After a little dose of political history, we went on to discover some vineyard history, driving up to the Buena Vista Winery, just north of Sonoma town. “Pioneers of the California Wine Industry,” Buena Vista was founded in 1857 – the earliest commercial wine producers of the area. Established by a self-styled “Count” from Hungary, the vineyard has been in continuous operation for over 150 years; the Tasting Room and Visitors Center are well maintained structures that are on the National Register of Historic Places and a California Historical Landmark. Now owned by the bon vivant Jean-Charles Boisset, Buena Vista is part of the Boisset family of vineyards, with more than 20 wineries worldwide. His family history and knowledge of wine has made Buena Vista an absolute destination for all ages!
The large parking lot must be packed all summer long, but one of the benefits of off-season travel is the easy pace of enjoyment: no lines, no wait, just occasionally limited hours of operation. We walked to the Tasting Room, enjoying the Hedge Labyrinth along the way. The terraces and patios belie the activity this vineyard must experience all summer: droves of guests picnicking at the fountain, enjoying any number of the famous wines offered at the vineyard, private events and weddings taking over the terraces. When we arrived on a cool winters day, we entered the Tasting Room in the old stone Press House, dawdling at the cozy fireplace before ordering a tasting sample.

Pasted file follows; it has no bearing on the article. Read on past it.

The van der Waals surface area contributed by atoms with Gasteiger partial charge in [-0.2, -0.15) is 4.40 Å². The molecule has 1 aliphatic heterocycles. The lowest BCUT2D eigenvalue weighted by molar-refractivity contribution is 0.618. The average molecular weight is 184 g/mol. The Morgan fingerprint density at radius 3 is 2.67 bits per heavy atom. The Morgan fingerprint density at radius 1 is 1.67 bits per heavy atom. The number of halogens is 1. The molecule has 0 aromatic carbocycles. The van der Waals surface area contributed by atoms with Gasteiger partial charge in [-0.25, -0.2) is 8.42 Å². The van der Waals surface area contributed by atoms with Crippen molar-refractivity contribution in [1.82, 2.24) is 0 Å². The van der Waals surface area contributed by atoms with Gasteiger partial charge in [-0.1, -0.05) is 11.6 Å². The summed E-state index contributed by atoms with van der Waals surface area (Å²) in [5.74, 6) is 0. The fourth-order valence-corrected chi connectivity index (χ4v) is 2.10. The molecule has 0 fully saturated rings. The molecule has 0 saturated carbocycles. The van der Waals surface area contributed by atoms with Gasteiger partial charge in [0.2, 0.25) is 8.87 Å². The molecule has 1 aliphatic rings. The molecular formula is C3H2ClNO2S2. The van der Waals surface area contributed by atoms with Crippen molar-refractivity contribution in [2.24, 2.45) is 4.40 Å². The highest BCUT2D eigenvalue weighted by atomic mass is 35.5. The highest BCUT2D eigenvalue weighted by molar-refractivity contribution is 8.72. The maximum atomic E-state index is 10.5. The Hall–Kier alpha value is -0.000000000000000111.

The Tasting Room is spacious, full of visual distractions that are fun for well-behaved children (if your kid likes crashing into things or likes to throw his favorite toys, maybe a room filled with wine isn’t the best idea – but you probably already know that…..) We parents shared a tasting, keeping an eye on Avi as she explored. The massive underlit onyx table was a big draw for her, and she loved the spinning sensory columns, wrapped with different textures, fabrics and papers – they’re a great tool to understand how people talk about the texture of wine – and also a lovely distraction for little ones.